The number of factors which have contributed to a sustained crisis of affordability in the US are unlikely to vanish any time soon, even despite a time of heightened uncertainty in the interest rate, asset price, and real estate environments. Firstly, on the supply side, we’ve faced a chronic shortage of housing stock in the US since the Global Financial Crisis (GFC). As we can see in Figure 2, total housing inventory in the US has reached a multi-decade low.

Source: National Association of Realtors (accessed via Trading Economics)

And, on the demand side, despite aging demographics, housing formation needs in America have not slowed (ref Figure 3).

Source: FRED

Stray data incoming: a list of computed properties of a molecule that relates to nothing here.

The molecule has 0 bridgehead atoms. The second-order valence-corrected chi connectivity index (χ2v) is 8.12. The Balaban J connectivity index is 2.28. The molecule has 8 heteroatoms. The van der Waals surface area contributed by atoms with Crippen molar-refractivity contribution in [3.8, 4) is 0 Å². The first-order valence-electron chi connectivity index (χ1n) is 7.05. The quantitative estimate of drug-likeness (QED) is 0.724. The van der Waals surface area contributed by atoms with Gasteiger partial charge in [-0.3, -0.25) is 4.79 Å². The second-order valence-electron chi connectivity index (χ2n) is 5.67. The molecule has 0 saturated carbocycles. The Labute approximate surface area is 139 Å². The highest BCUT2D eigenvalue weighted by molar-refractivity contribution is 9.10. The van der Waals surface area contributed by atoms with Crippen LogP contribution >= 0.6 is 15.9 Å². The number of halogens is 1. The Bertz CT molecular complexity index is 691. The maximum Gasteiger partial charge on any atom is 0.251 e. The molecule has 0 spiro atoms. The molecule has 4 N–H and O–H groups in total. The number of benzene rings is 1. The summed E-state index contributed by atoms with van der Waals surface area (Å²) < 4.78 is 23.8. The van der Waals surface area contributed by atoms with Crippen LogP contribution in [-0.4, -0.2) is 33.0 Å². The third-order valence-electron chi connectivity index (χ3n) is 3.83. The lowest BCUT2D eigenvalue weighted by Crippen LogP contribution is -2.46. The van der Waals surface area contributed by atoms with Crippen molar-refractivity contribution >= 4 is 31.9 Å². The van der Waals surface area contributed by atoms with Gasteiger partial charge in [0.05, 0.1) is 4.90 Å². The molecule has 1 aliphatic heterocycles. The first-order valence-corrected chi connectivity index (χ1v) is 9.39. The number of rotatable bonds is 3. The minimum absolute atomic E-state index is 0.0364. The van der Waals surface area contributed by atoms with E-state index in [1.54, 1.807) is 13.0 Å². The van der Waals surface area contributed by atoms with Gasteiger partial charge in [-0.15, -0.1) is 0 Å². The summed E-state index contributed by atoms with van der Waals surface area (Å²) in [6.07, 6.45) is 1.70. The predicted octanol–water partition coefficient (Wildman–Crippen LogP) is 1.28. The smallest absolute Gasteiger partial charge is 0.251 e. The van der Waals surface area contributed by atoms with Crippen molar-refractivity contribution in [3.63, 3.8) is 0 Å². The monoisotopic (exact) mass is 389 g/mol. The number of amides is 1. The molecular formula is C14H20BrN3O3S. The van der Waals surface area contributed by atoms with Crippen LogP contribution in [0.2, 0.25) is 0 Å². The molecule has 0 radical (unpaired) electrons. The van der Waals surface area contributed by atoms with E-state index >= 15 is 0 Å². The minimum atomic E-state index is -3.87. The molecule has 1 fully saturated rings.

Partly, this is due to cultural factors: even though a growing number of retirees might opt to downsize, they still need a roof over their heads, thus resulting in perhaps smaller square footage, but often, a single home nonetheless.

More recently, amidst multiple inflation shocks, and a sharp increase in the incidence of climate-related events and natural disasters, development, operating, and insurance costs have skyrocketed. The sharp rise in insurance costs has led some investors to turn in the keys for certain properties or entire portfolios, from hotels to the (already beleaguered) office space, and from market rate multifamily rentals to affordable housing.[1] [2] Labor shortages in the construction space prior to the pandemic—and the sustained rise in wages—have further contributed to elevated operating and construction costs, both in the US and in other jurisdictions such as Canada.[3]